“Insights from testing inspired me to incorporate unique customer IDs as part of the workflow,” says Quesada. “That way, the skill could track usage and know where customers left off to create a smooth experience based on how and when they wanted to use the skill.”
Quesada says his primary goal in developing 21 Dayz was to use it as a teaching tool for other developers.
“Best practice would have been to focus on the customer experience first, but for this skill, I was very developer-centric,” says Quesada.
Quesada is dedicated to helping and encouraging other developers to start building for voice.
"There are so many developers creating skills now, and it’s a result of Amazon's developer experience, great documentation, and excellent APIs. Developers can get in and publish a skill in less than an hour," says Quesada.
Quesada believes it's important for developers to get on board as voice technology evolves and starts interfacing with other systems to become the most common UI. He says developers should invest in learning to build voice experiences, which are quite different from screen-only experiences.
"When you’re looking at a screen, it’s point, click, done. With voice, there are so many more ways people can communicate. It’s a rich model of information, and it makes experiences more fun and interesting," he says.
Quesada says developers should take time to learn the most important part of building skills: voice design. It’s the design that dictates whether an experience will be compelling, he says.
"The trick is to consider how a person will engage with your skill and the conversations they want to have. My biggest piece of advice is to spend time on the design and the conversational flow, whether that’s a list or a diagram, whatever feels more natural to you," says Quesada. "When it comes time to publish, if you’ve taken a proactive approach to designing before touching a line of code, passing the certification process will be much simpler.”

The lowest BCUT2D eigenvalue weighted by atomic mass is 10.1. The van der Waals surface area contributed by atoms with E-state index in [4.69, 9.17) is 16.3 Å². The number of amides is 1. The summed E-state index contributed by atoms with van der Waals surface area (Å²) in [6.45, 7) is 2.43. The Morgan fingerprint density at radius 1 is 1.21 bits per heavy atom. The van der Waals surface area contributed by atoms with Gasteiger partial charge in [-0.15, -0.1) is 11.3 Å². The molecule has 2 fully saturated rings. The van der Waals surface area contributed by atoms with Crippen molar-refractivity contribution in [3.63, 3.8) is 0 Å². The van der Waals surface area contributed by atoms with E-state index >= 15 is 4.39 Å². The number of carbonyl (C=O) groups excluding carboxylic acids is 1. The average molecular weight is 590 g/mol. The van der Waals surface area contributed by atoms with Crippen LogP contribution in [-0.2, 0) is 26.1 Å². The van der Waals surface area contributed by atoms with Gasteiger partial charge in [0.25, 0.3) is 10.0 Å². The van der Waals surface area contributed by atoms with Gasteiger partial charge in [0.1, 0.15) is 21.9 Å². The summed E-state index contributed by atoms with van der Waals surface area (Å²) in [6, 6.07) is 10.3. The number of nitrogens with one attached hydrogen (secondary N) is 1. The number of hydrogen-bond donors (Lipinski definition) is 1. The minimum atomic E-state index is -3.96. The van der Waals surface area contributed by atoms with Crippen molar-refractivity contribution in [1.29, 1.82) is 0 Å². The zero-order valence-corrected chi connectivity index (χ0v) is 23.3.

Imagining a Voice-First Future
Quesada says he is currently working with Voceio, an innovation firm that builds voice experiences, to explore ways to integrate voice into property management systems and hospitality guest services.
“For example, if a customer is having trouble with their refrigerator, he or she can use Alexa to ping the property management company and have service scheduled,” he says.
Quesada predicts more businesses will be incorporating voice to enhance customer engagement and improve customer service. He sees voice playing an increasingly key role in how we interact with our environment and other devices.
“Imagine walking into your house and saying, ‘I feel like rock ‘n roll today.’ Then automatically, you get the rock ambiance with the lights, the sounds, the screen, everything. Smart home features make this possible and the opportunities are really exciting,” says Quesada.
Walter Quesada shares his advice and experiences along with fellow Alexa Champion, Bob Lautenbach, in their new book, Programming Voice Interfaces – Giving Connected Devices a Voice, recently released from O'Reilly Media. Quesada is also working on releasing a new Pluralsight course due in November 2017, titled Building Voice and Chatbots that Work Everywhere. His first Pluralsight course is titled Developing Alexa Skills for Amazon Echo. See all of Walter’s courses on his website.